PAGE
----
Celebrity influencers like Kylie Jenner reportedly receive around $750,000 USD per sponsored post on Instagram, and Ad Standards notes that around 35% of Canadians between the ages of 18 and 35 have purchased an item because of an influencer’s endorsement. As a reaction to the growing influencer marketing industry, The Fashion Law reports that the Canadian Competition Bureau recently discussed the steps it is taking to better regulate the growing industry and to hold companies accountable for false representation.
Two main concerns of the Bureau are the spreading of false or misleading information like unconfirmed scientific benefits and the failure to disclose material information – both of which mostly apply to beauty products. For all industries, Canadian law requires influencers to disclose any “material connection” between themselves and who/what they are promoting. Material connections include: “received payment in money or commissions, received free products or services, received discounts, received free trips or tickets to events, and has a family or social connection.” Influencers are expected to use specific hashtags like #ad or #sponsored at the beginning of their captions to ensure transparency.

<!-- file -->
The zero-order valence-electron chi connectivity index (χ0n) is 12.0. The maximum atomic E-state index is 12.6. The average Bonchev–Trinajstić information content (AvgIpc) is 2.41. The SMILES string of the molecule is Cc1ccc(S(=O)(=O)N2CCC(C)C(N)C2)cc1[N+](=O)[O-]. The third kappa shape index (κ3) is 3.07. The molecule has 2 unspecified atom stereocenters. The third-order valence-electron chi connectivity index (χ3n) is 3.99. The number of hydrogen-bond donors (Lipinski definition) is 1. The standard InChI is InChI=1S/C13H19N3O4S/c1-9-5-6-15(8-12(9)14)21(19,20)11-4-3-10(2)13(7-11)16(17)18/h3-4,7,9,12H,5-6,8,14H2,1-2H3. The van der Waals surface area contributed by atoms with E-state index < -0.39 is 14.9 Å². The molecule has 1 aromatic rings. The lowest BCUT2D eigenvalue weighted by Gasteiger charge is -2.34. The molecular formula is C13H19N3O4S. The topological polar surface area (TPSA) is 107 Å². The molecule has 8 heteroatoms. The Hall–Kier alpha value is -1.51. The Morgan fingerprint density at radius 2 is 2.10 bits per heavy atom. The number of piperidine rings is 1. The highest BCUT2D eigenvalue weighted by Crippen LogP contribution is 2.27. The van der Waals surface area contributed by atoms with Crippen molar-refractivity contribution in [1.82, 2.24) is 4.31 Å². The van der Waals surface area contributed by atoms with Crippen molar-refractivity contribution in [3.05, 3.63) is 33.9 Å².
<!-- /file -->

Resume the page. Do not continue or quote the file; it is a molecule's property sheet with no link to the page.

Now, the Bureau has confirmed that it will be enforcing these rules much more strictly, specifically in the health and beauty, fashion, technology and travel industries. In December 2019, it reportedly sent formal letters to around 100 brands and advertising agencies asking them to “review their marketing practices to ensure compliance with the law.” Additionally, the Bureau told the companies that influencer reviews must be based on actual experience using the product or service, otherwise they will face false advertising action.
Elsewhere in business, Twitter has announced a record Q4 revenue of $1.01 billion USD.